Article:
Pharmacies warn of expiring Moderna doses as pace of vaccination slows
OTTAWA -- There was a steady flow of traffic walking in and out of the COVID-19 vaccination clinic at Ottawa City Hall on Sunday, with residents leaving fully vaccinated.
“I got the Pfizer,” said 15-year-old Kira, who is now fully dosed and excited for the school year.
“I got my second dose of Moderna here at city hall,” confirmed Brendan. “It felt good to finally get it.”
Ahead of the weekend, Ottawa Public Health reported that 84 per cent of Ottawa residents 12 and older have at least one dose of COVID-19 vaccine, while 71 per cent are fully immunized.
While OPH says community clinics do not have any vaccines at risk of expiration, it's a different story in Ontario pharmacies.
Across the province, vials of Moderna continue to sit unused. Ontario pharmacists are warning that the supply could go to waste if people don't show up and get a jab by the end of the week.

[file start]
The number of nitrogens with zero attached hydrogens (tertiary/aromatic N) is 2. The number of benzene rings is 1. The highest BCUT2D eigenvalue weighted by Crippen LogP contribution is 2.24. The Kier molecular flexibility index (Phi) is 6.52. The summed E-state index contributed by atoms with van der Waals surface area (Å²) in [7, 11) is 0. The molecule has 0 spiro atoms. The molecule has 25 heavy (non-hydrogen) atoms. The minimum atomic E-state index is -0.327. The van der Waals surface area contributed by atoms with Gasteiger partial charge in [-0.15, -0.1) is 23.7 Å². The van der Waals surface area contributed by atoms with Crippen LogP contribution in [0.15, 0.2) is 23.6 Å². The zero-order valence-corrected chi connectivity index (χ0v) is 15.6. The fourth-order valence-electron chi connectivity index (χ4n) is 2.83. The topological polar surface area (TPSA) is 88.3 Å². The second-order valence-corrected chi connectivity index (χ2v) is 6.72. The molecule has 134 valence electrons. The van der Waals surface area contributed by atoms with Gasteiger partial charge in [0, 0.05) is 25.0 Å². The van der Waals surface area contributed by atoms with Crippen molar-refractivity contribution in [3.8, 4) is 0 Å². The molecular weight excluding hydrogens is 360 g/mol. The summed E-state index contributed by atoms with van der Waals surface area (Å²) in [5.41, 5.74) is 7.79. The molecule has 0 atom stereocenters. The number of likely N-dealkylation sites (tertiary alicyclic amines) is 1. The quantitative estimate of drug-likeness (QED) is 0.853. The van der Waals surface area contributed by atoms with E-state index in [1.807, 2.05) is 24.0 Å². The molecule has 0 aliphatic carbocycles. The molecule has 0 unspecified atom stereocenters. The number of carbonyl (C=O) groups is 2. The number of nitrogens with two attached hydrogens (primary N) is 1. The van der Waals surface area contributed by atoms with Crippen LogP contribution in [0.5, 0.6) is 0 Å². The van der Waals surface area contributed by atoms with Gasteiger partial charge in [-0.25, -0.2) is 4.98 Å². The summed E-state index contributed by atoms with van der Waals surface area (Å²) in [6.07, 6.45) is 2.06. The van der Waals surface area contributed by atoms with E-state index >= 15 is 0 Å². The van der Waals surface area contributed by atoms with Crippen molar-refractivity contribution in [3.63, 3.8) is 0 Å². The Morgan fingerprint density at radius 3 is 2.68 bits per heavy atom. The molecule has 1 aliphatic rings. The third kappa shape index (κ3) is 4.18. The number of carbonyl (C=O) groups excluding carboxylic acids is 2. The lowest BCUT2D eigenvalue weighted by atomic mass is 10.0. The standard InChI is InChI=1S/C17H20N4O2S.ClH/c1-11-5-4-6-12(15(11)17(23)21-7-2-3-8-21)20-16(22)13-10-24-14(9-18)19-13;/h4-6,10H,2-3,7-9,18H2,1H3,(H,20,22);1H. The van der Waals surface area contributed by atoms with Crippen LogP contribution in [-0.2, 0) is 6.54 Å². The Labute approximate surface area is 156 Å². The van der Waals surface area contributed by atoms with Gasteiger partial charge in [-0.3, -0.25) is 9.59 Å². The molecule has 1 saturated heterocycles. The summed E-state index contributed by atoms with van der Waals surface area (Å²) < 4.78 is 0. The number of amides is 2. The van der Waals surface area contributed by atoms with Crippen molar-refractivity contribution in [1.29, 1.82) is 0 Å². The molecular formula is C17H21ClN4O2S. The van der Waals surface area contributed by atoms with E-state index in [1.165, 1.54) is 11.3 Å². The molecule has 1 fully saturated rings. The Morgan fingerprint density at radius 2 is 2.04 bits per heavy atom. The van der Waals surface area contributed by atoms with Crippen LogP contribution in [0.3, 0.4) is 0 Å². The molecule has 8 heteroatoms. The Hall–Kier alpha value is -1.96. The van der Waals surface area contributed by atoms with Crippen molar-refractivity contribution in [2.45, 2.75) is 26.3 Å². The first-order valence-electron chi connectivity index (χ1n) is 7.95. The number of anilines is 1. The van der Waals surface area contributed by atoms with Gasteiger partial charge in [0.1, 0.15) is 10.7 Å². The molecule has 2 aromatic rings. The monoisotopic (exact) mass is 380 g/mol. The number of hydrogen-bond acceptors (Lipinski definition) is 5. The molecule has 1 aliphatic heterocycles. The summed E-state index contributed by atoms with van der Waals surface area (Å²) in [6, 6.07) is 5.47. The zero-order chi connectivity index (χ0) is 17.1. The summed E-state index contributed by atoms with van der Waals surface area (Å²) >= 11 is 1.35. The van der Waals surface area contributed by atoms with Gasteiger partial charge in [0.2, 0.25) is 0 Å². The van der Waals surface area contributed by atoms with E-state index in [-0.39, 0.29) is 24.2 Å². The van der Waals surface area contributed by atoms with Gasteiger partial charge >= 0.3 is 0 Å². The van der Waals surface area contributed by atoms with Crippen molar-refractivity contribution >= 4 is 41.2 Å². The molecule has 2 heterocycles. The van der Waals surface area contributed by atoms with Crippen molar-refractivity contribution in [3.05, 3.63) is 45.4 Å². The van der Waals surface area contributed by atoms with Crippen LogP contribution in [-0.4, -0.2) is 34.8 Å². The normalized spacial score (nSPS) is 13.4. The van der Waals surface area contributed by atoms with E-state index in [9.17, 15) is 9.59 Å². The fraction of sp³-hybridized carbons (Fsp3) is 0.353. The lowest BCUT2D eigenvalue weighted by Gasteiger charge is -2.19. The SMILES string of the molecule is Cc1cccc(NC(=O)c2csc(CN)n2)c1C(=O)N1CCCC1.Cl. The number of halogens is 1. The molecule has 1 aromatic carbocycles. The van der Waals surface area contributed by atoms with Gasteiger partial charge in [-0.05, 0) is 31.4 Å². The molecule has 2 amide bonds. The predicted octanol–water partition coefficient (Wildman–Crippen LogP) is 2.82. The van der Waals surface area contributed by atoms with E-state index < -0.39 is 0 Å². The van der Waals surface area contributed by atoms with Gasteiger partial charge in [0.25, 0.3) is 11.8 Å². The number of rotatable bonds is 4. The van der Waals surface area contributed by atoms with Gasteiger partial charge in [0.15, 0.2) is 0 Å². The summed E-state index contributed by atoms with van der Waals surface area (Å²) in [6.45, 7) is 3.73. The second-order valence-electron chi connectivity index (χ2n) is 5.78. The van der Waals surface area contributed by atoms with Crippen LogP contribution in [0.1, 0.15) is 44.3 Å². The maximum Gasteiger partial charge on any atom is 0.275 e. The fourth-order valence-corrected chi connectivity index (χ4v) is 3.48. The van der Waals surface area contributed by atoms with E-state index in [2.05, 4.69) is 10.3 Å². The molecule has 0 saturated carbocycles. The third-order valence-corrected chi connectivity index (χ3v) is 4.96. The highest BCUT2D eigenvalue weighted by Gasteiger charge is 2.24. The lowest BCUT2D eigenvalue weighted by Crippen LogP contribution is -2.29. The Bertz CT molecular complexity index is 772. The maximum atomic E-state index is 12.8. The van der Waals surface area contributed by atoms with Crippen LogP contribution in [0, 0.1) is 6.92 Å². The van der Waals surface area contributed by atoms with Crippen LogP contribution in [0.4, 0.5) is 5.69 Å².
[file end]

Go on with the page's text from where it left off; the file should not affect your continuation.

“When you puncture a vial, you only have 12 hours to use the 14 doses,” said Justin Bates, CEO of the Ontario Pharmacists Association. “If someone cancels or doesn’t show up you’re in that short window to use the full 14 doses. A number of not used will have to be disposed because they will reach their overall expiration date.”
The Pharmacists Association says a slowdown in Ontario's vaccine rollout and the public's preference for the Pfizer-BioNTech vaccine have made it harder for pharmacies to use up their Moderna doses
"I heard it's okay to mix but I just don't want to," said Carlos Cuoto, who got his second dose on Sunday. He was intent on getting the same dose as before.
"I plan on travelling and my understanding is not every country recognizes mixing doses. They want to see you have proof you got two doses that were the same, so I got Pfizer," he said.
The Ontario Pharmacists Association says they are advocating for the federal government to have a universal definition for what "fully vaccinated" really means, having full confidence it will eventually be accepted by other countries.
“The evidence continues to show mixing is very effective,” said Bates. “I don't think people should fear long-term being denied access to places because of mixing.”